Paul Campos slams the school, calling it a "diploma mill." Campos says he started researching the school after reading comments on this online forum from prospective students. Campos then wrote a scathing article on his blog -- it was later picked up by the Wall Street Journal's law blog andBusinessInsider.com.
The problem, campos says, is that Indiana already has four law schools and too many lawyers.
According to a report by the American Bar Association, only 50 percent of law school graduates got jobs in the legal field in 2011. Campos says a new law school with little reputation will produce a much lower job placement rate.
"The notion of another law school in Indiana right now does not make any economic sense for anyone other than the people who will be collecting the proceeds of the tuition money," said Campos. "Most of [the students] will not have careers as lawyers. Most of them will end up with large amounts of non-dischargeable educational debt -- debt that's not dischargeable in bankruptcy."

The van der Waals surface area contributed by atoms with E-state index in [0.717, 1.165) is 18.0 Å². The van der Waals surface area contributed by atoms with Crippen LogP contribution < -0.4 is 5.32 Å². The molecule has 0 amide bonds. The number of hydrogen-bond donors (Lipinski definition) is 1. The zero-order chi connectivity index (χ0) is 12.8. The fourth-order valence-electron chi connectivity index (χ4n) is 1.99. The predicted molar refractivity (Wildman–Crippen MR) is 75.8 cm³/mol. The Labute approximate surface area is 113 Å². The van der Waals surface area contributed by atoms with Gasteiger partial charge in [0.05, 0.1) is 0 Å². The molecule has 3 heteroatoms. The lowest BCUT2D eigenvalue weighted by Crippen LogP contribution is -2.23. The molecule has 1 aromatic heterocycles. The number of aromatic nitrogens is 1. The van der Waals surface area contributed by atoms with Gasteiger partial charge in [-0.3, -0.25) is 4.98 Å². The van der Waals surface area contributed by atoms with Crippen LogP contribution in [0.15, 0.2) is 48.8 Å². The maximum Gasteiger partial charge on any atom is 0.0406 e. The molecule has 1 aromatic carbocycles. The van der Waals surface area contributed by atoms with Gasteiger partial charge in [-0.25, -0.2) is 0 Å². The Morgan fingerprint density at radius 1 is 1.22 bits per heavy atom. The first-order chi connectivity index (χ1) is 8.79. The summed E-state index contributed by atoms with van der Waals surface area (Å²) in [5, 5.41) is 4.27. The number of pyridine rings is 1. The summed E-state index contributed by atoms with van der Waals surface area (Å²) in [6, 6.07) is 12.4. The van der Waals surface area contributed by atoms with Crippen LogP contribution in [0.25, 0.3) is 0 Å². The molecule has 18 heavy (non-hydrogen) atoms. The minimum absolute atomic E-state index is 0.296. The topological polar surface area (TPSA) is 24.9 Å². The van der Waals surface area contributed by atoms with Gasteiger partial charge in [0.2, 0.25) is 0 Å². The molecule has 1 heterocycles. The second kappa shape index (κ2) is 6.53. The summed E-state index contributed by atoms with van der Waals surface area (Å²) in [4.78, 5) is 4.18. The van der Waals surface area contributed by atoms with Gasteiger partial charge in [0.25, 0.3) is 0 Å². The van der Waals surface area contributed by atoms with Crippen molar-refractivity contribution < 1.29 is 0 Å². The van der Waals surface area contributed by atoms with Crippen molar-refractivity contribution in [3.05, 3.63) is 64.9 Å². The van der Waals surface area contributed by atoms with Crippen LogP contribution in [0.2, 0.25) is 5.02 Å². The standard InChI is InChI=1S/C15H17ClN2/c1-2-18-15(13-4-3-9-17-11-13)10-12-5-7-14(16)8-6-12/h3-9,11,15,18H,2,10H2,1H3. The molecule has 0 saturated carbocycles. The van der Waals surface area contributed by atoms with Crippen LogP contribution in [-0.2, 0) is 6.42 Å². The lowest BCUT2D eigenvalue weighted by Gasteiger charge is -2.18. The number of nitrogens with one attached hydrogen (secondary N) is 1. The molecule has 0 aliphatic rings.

On Tuesday, WFFT contacted Peter Alexander, dean of Indiana Tech's law school -- he refuted Campos' claims.
Alexander says Indiana Tech's school will stand out from other law schools because the curriculum will focus on legal ethics in the first year -- something he says other law schools do not do.
Alexander also addressed some of the other criticisms in a written response to Campos. You can view that here.
WFFT attempted to schedule a more formal interview with Alexander to address the claims, but he said he would be unavailable.